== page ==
How New Jersey Could Make Itself the Next Napa

The Outer Coastal Plain might be the perfect place to make fine wine in America. The region, which has nearly the same sandy soil composition as Bordeaux, experiences a warm growing season; spring frosts are rare; and the breezes from the Atlantic Ocean and a local bay are ideal for winemaking. The O.C.P. has only one real challenge: it’s in southern New Jersey, a state associated with many things — Springsteen, Snooki, industrial pollution, the mob — but not great wine. Much of what is bottled there, in fact, isn’t even grape-based.

Louis Caracciolo, a vintner in Atco, N.J., just down the road from the Camden County Airport, is trying to change this reputation. Caracciolo, who refers to himself as Johnny Grapeseed, has spent a considerable amount of time promoting the notion that New Jersey may yet become an internationally recognized wine capital. It’s a long process but not without precedent. Caracciolo started making wine there in 1976, the same year as the famous blind tasting in which a bottle of Napa Valley cabernet sauvignon scored higher than several from the finest wineries in France, like Château Mouton-Rothschild and Château Haut-Brion. The Judgment of Paris, as it became known, transformed the reputation of the California wine business and helped build it into a $20-billion-a-year industry.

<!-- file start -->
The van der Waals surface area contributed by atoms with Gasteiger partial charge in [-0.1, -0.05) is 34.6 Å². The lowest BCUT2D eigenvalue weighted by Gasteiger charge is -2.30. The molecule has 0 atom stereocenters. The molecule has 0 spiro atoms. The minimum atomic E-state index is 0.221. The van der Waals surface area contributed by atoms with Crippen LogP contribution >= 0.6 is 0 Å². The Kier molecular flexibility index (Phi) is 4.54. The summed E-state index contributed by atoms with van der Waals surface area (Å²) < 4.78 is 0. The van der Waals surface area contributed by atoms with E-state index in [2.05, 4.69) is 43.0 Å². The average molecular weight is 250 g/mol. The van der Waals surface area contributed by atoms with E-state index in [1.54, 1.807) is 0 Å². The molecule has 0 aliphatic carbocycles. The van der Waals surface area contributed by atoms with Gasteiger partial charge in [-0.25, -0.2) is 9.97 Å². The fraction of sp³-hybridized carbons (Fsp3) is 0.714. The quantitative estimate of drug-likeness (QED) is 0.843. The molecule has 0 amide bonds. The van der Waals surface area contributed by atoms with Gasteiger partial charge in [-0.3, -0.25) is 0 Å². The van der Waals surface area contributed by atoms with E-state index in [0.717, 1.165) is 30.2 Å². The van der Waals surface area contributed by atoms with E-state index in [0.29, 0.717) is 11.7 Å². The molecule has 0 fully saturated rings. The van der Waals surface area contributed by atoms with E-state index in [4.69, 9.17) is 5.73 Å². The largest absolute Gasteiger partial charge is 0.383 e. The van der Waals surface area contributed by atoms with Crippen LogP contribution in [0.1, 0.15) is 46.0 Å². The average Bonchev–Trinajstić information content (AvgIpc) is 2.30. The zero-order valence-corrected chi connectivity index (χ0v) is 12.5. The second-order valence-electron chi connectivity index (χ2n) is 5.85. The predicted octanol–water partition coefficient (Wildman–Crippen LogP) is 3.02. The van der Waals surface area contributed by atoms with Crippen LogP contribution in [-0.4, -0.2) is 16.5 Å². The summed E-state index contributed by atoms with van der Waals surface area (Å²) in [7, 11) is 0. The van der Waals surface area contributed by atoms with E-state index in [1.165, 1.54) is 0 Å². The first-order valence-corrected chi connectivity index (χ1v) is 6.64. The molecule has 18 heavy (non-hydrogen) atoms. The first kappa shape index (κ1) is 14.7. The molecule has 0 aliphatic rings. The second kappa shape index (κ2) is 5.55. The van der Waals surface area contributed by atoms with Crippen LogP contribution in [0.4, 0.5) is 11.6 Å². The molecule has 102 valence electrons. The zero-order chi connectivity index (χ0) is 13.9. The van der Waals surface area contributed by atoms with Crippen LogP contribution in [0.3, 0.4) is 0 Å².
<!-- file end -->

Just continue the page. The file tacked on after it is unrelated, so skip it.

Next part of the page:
New Jersey’s wine industry currently generates about $35 million a year, but Caracciolo has large ambitions. A trained food scientist, he has learned that while merlot grapes have a rough time with his region’s cold winters, cabernet franc does remarkably well. He has visited wineries in Bordeaux and Burgundy and even consulted with winemakers at Château Margaux on his method of cleaning old barrels. A few years ago, he also reached out to George Taber, the respected wine journalist and author of “The Judgment of Paris.” Taber, who lived in New Jersey for 25 years, knew the state had a tradition of “mass production of rotgut,” but he was impressed by the wines at Caracciolo’s Amalthea Cellars. Last year, Taber helped organize the so-called Judgment of Princeton, in which a panel of respected wine critics, including two from France, compared New Jersey wines with some of the best French ones in a blind tasting. Shockingly, the results showed a near tie. Several Garden State vineyards — Heritage, Tomasello, Silver Decoy and Caracciolo’s Amalthea — scored nearly as well as Mouton-Rothschild and Haut-Brion. In several cases, the Jersey wines were hundreds of dollars cheaper per bottle, too.

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